News last week that the Shorter Oxford English Dictionary's latest edition dropped hyphens from about 1,600 words provides further proof that the time has come for marketers, publishers and dictionaries to drop the hyphen from the word email.
Show your commitment to adopting the 21st century spelling of the word email by signing our 'Hyphens Equal Disrespect' petition. So far, more than 160 people, representing companies both large and small, have signed the petition, signaling that they would spell the word sans hyphen in their emails, press releases, whitepapers and other publications. If you'd like to add your name to the list of supporters, just click here, let us know your name and the company you represent, and we'll add your name (but not your email address) to the petition. As the number of signees grows, the EEC will use this list to convince publishers to change their spelling of the word.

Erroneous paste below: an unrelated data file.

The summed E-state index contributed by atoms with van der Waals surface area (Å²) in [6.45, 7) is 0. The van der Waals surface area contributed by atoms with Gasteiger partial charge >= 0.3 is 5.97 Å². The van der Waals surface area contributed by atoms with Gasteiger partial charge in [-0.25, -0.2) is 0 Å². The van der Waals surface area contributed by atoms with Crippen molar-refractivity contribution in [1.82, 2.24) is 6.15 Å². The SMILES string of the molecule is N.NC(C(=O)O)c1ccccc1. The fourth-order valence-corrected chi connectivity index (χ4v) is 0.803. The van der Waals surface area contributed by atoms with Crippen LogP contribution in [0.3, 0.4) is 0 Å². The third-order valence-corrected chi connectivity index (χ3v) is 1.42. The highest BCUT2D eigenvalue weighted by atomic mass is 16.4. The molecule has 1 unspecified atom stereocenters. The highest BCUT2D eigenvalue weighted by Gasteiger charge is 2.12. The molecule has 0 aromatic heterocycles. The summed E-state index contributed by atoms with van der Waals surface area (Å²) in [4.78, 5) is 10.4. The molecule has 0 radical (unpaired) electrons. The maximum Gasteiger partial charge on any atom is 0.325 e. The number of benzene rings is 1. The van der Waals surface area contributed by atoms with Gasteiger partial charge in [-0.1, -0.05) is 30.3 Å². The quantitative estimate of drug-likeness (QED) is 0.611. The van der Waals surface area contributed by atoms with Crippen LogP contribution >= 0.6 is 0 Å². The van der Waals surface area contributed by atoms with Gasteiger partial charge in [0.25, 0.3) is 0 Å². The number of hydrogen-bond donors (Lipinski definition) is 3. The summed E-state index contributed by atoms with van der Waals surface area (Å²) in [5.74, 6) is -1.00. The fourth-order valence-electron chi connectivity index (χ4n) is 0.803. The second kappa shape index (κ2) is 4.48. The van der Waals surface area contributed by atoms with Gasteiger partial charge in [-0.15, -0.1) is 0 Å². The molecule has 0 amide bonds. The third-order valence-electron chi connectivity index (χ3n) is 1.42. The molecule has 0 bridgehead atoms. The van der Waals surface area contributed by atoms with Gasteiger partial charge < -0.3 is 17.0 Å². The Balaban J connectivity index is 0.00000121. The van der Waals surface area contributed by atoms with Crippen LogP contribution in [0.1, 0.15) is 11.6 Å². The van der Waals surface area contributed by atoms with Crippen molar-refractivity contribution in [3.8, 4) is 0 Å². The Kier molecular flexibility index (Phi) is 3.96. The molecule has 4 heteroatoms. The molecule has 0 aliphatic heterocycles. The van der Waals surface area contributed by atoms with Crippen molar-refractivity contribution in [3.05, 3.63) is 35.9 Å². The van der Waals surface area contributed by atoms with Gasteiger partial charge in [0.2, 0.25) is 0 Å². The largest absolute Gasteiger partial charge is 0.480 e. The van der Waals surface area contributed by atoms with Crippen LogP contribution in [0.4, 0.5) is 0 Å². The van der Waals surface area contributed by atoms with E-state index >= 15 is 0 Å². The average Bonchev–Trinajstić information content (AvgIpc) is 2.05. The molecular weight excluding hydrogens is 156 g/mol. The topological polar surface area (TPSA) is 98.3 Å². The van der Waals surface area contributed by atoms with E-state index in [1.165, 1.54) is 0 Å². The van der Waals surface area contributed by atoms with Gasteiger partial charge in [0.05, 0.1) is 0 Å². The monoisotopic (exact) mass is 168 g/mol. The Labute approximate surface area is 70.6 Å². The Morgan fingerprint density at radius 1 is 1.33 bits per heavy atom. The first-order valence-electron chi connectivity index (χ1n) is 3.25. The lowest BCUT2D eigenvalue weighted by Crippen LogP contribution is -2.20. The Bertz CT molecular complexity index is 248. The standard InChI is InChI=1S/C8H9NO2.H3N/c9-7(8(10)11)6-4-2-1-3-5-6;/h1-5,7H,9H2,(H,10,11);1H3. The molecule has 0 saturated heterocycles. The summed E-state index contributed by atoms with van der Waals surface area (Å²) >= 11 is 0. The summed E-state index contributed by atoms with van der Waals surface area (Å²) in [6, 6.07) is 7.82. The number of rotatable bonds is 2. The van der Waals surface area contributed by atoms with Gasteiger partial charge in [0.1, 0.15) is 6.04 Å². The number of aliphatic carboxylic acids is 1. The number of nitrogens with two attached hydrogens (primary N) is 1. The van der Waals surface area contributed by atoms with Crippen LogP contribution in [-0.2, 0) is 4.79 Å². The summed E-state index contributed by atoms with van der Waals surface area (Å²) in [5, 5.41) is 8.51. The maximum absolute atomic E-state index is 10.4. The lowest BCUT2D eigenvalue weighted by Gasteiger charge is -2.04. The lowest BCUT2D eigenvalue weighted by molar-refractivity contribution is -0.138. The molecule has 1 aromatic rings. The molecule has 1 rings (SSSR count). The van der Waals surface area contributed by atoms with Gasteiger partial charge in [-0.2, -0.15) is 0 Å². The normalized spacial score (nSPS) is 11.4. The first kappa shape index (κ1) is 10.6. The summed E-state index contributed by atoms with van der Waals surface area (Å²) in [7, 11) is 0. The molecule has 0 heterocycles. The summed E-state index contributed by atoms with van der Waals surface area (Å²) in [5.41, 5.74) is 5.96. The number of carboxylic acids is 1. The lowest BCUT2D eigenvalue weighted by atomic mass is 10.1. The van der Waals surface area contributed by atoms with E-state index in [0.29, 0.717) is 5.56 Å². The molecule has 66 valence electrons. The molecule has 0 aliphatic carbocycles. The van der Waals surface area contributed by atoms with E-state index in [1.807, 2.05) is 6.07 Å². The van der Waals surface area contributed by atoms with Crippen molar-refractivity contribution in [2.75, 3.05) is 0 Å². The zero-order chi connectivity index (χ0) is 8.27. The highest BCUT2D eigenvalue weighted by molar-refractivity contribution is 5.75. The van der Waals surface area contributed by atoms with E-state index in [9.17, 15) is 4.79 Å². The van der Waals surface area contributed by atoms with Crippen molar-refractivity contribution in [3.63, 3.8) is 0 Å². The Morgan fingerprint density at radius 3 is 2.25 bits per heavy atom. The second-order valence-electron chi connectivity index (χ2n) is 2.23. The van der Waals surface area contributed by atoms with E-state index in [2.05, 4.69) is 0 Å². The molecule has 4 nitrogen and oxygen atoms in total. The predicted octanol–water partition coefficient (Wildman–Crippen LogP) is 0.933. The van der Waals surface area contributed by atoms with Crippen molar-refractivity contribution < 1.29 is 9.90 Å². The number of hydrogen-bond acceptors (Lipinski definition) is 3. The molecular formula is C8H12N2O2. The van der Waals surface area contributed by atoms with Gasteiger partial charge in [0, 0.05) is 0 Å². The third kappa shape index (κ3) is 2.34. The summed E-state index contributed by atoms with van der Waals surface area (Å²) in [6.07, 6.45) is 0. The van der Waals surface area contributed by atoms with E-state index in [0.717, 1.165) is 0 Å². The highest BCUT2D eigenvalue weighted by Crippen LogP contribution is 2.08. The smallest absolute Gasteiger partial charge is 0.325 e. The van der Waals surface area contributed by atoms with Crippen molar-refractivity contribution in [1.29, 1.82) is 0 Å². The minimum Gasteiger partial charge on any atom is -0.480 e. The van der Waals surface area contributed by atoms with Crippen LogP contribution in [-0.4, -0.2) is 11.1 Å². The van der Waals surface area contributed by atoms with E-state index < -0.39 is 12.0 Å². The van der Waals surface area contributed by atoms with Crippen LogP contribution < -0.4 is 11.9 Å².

Reacting to the news from the Shorter OED, Rob over at the Serial Comma blog has a great examination of the email vs. e-mail debate. He also quotes Angus Stevenson, editor of the Shorter OED, as commenting to the BBC that e-mail—with the hyphen—is 'starting to look like something your grandmother might write.'
We couldn't agree more. Spelling email with a hyphen is antiquated and adds extra length to the word without adding clarity. As we pointed out in our May 8 'Hyphens Equal Disrespect' Petition Update, the majority of references to email on the web are spelled without a hyphen, proving that people aren't confused by the word sans hyphen.
Help us honor email's evolution into a ubiquitous and rich form of communication and sever its connection to its less evolved text-only ancestors by dropping the hyphen. Sign the petition today!